Funding for Ultralightweight Manual Wheelchairs - Part 3

A thorough evaluation has been completed and all key terminology on how the requested equipment will be utilized is included. Now the final steps are tying the unique product feature justifications to the client’s specific needs.

(If you haven't, make sure to also read Part I & Part II of our Funding for Ultralightweight Manual Wheelchairs series.)

Connecting the dots and ensuring all the proper information is included can help to ensure your client will receive the funding for the equipment they need.


Unique Product Features

Another key to procuring proper funding for your client is understanding unique features of the product and being able to relate them to your client’s specific functional goal. While templates and generators are useful, their effectiveness is diminished if the pre-written justification is generic and not related to your client’s specific needs and goals. Each of the following are justifications for unique product features of an ultralightweight manual wheelchair but need to be related to your client’s specific condition to paint the picture for the funding source. Knowing how and why these features are unique will allow you to tailor the justification to your client’s needs.


Axle Configuration

One of the features that differentiates an ultralightweight manual wheelchair from a less costly and customizable wheelchair is an adjustable rear wheel axle in both the horizontal and vertical position. The center of the wheel can be positioned for stability, safety, and efficient propulsion.

When the axle position is placed in the more forward position, propulsion efficiency is increased, and the effort needed to propel is decreased for the client. The vertical position of the axle is very important as well, too high and the client’s shoulders are elevated and can cause postural deviations, too low and there isn’t enough power produced to propel the wheelchair efficiently. Both adjustments to an ultralightweight manual wheelchair will allow the client to be set up for optimum propulsion, and this feature is not available on lower-level wheelchairs.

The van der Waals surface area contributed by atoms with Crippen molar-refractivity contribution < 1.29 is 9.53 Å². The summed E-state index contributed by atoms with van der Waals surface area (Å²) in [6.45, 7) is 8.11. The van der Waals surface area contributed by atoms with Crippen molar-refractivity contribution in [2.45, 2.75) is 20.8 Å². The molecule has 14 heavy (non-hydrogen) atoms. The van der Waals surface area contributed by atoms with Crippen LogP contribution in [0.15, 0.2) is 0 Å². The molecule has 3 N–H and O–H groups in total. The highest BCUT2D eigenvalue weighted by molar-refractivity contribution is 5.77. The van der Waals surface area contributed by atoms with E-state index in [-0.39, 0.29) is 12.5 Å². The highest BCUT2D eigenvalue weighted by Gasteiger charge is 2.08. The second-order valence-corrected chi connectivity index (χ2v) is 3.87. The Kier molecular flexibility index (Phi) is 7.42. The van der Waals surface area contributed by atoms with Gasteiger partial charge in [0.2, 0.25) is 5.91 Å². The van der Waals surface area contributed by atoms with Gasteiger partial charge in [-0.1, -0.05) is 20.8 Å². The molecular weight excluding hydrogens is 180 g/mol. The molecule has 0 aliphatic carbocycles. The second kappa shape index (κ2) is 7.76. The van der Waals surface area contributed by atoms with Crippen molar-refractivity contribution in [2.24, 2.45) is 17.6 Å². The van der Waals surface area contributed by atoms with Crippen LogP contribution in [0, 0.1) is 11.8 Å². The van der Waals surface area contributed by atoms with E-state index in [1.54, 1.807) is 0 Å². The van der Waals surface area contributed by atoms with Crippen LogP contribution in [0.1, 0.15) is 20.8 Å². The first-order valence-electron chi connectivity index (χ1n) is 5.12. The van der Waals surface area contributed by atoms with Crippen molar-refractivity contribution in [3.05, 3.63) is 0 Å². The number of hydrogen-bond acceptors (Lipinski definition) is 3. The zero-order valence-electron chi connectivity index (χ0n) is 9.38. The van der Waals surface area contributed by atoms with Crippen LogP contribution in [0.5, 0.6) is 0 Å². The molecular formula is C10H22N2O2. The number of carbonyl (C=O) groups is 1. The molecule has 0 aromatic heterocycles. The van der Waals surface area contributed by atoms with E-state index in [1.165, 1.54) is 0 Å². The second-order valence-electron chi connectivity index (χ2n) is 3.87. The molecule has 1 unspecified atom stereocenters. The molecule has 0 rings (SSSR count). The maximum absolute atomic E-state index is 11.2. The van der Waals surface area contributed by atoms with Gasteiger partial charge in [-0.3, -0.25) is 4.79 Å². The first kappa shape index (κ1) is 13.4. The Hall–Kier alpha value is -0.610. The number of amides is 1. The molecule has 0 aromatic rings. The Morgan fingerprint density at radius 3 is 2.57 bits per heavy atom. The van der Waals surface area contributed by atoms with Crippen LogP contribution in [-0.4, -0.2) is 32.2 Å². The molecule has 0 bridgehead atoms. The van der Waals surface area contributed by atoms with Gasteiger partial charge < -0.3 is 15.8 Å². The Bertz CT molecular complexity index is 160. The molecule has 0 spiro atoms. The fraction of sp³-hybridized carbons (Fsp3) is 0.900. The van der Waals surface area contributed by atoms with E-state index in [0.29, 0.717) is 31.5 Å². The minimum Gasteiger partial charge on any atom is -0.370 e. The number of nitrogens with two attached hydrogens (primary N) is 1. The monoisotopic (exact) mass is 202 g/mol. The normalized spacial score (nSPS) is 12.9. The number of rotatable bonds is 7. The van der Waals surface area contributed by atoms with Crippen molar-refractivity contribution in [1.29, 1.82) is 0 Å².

Wheel camber improves maneuverability and lateral stability of the ultralightweight manual wheelchair. By re-directing forces down and out in a more natural motion and having the top of the wheels closer to the body, the upper extremities are in a more proper position for efficient propulsion. For more information on camber, you can review this blog article: Camber: Degrees of Performance


Back Angle/Seat Angle/Height

Being able to adjust the wheelchair fit to the client’s specific needs is another feature that can differentiate the ultralightweight manual wheelchair from lower levels. Selecting a back angle, other than standard, can allow a client with postural or joint ROM limitations, or trunk weakness to be able to self-propel when otherwise they may not be able to.

Seat angle and height are very important, and a very easy way to justify the higher-level wheelchair as it can be set to the specific front seat to floor height the client needs for transfers that are not available on lower-level wheelchairs. The rear of the seat can also be placed lower than the front of the seat to allow for better positioning in the wheelchair for efficient propulsion.


Rule out Lower-Level Equipment

Many funding sources are designed to pay for the “lowest cost alternative”. They will look for ways to deny funding for a higher level ultralightweight wheelchair, always saying why the lower cost alternative “appears to meet the client’s needs”, even though they have never met the client and have just read through everything that states otherwise. This is where finding, understanding, and USING the funding source’s own verbiage is very important. Some key words can include, “trialed and failed” with a lower device, in which you discuss how your client is unable to do certain activities, such as self-propel, in the lower-level wheelchair. Another key phrase is “considered and ruled out”.


Connecting the Dots

Throughout the entire process, the clinician is required to keep all the information connected and lead the reader through the justification of the requested equipment, relating it to the evaluation findings. If clinicians can connect the dots, paint a clear picture of the medical and functional needs of the client, and work with the funding guidelines, this will give them the best chance for successful funding.

About Christie Hamstra, DPT, PT, ATP

Clinical Educator

Christie is a Motion Composites clinical educator. She holds a Master of Physiotherapy from Andrews University and a Transitional Doctor of Physiotherapy degree from Oakland University. Through training and conferences, she actively shares her knowledge with future and current industry professionals.